Kyle Orton turned in another above-average performance: he was decisive with the football and rarely put his offensive line in a tenuous position by holding on to the ball too long (something he has been guilty of recently). His touchdown throw to Hogan was a great example of a pass that we simply don’t see from EJ Manuel – right decision, good throw, on time, in stride for the receiver to catch and run. Orton missed an open Scott Chandler in the end zone in the second quarter, but he made the conservative throw that sailed over his head. He also missed Robert Woods on a slant in the end zone later in the third quarter, but again he opted to play it conservative and avoid risking a turnover. All in all, he put the offense in a position to win the game, but the play calling and the decision making on the key fourth quarter drive was puzzling, to say the least.  We can’t be sure without being on the Bills coaching staff, but it sure seemed like Orton threw to his first read on those four passes into the end zone, and all of them but one was well-covered and under-throws that probably should have resulted in an interception.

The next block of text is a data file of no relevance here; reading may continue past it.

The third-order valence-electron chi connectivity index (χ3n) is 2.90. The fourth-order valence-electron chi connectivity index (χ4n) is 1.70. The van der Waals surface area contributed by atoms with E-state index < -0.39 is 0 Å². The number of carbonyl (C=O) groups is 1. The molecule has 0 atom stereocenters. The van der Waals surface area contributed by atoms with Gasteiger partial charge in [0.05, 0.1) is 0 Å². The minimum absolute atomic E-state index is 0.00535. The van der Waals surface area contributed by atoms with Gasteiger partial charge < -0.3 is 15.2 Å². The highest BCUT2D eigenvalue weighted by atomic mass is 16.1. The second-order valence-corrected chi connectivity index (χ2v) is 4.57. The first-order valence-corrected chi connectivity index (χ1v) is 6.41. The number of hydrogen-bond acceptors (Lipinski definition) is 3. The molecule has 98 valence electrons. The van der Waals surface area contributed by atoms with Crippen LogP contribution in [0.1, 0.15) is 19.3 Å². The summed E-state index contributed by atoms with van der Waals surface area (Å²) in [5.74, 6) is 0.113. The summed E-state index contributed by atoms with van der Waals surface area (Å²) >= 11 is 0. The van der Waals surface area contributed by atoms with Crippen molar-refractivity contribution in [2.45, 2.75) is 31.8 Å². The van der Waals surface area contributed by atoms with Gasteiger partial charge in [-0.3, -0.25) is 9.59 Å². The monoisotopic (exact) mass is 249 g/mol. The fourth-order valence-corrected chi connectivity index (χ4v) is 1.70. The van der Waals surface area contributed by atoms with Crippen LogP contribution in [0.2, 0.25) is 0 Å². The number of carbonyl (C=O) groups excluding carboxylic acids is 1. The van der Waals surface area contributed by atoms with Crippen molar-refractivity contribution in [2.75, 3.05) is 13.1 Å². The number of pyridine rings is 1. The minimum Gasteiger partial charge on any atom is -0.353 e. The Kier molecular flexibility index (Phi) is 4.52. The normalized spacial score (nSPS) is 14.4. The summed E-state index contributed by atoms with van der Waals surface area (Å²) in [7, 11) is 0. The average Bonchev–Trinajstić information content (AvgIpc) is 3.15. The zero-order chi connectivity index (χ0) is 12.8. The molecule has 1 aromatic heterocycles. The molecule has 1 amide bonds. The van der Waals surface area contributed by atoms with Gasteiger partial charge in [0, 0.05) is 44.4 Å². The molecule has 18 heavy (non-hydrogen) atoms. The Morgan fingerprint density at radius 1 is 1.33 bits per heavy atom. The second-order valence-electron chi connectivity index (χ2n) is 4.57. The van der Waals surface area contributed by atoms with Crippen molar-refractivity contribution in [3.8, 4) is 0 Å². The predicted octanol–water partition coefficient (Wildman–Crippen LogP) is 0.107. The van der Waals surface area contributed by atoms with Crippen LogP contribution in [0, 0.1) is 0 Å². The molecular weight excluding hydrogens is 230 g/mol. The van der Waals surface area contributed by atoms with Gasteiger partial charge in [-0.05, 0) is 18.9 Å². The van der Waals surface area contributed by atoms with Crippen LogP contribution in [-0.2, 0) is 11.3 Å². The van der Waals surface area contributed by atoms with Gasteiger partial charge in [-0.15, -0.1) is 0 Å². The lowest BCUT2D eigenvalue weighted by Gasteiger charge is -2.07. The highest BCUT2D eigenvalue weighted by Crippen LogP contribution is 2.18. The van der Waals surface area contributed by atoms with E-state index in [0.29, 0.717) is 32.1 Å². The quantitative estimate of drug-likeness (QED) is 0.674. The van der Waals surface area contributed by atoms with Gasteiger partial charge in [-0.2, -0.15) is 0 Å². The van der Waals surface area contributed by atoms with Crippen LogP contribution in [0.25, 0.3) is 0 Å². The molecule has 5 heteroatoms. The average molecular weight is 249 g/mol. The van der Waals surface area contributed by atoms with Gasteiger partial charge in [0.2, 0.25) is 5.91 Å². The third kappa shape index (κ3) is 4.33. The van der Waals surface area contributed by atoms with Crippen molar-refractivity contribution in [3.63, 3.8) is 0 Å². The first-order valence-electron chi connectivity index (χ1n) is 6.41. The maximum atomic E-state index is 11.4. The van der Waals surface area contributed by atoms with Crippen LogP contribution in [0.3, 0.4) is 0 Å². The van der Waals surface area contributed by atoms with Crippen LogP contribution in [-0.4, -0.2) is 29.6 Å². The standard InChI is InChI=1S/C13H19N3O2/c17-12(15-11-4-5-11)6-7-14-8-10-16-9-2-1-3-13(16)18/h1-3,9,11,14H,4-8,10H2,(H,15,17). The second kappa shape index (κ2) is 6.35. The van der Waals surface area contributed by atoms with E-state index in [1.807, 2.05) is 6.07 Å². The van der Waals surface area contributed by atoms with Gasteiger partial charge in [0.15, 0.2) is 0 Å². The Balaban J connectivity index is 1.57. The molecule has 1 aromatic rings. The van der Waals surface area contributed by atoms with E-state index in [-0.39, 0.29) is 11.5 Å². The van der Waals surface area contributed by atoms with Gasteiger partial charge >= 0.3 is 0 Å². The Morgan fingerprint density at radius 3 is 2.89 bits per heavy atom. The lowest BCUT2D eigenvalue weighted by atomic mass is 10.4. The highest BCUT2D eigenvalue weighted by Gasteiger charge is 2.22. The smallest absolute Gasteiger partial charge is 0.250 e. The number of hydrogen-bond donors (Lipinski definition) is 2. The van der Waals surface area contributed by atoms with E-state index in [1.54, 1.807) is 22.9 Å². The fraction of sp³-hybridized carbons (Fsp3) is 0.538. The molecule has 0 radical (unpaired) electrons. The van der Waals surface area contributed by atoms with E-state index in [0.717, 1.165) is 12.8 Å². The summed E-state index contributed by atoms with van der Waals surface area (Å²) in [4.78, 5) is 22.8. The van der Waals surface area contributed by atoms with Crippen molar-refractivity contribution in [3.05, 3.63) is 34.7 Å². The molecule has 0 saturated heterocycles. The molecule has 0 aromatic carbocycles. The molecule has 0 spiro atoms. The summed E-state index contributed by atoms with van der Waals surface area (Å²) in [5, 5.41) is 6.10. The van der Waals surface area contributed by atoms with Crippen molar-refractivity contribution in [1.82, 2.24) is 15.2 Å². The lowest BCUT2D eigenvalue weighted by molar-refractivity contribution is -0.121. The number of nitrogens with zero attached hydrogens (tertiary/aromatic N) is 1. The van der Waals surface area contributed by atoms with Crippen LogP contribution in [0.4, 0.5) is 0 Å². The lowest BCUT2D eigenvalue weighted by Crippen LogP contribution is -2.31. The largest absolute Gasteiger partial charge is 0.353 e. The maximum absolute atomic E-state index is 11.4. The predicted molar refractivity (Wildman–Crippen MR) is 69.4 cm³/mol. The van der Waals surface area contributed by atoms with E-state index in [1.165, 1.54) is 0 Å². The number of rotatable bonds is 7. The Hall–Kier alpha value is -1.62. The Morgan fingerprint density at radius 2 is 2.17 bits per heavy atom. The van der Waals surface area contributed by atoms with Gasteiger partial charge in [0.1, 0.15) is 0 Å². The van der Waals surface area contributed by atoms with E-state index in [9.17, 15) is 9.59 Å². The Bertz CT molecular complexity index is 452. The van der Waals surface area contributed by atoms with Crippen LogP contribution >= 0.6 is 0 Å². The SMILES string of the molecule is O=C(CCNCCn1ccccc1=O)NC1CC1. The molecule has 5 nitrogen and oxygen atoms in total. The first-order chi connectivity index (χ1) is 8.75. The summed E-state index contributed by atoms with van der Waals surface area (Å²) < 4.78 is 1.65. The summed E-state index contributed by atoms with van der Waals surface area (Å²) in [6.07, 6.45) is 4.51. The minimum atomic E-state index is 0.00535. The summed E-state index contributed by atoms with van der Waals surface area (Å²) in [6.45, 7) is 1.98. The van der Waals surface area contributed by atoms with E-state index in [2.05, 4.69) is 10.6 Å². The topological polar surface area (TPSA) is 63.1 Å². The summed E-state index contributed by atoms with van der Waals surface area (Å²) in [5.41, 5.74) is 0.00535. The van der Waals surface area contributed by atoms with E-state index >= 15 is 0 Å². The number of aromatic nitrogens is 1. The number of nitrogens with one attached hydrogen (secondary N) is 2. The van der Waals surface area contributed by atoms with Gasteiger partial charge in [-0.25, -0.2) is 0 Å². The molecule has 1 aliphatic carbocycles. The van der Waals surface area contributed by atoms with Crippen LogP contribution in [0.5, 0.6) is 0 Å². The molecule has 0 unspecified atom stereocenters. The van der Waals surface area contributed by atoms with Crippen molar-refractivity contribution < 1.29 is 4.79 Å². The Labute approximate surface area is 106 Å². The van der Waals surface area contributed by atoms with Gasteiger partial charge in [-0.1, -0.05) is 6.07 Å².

Offensive Line:

Who stood out: For the most part, the offensive line played well as a unit. They got more push in the run game than in previous games before the bye week, and pass protection generally held up well. They only gave up one sack to the Chiefs on Sunday. I was most impressed by Cordy Glenn as he held up Tamba Hali one-on-one on several occasions on Orton’s blindside. Dare I say, this was Glenn’s best performance this year.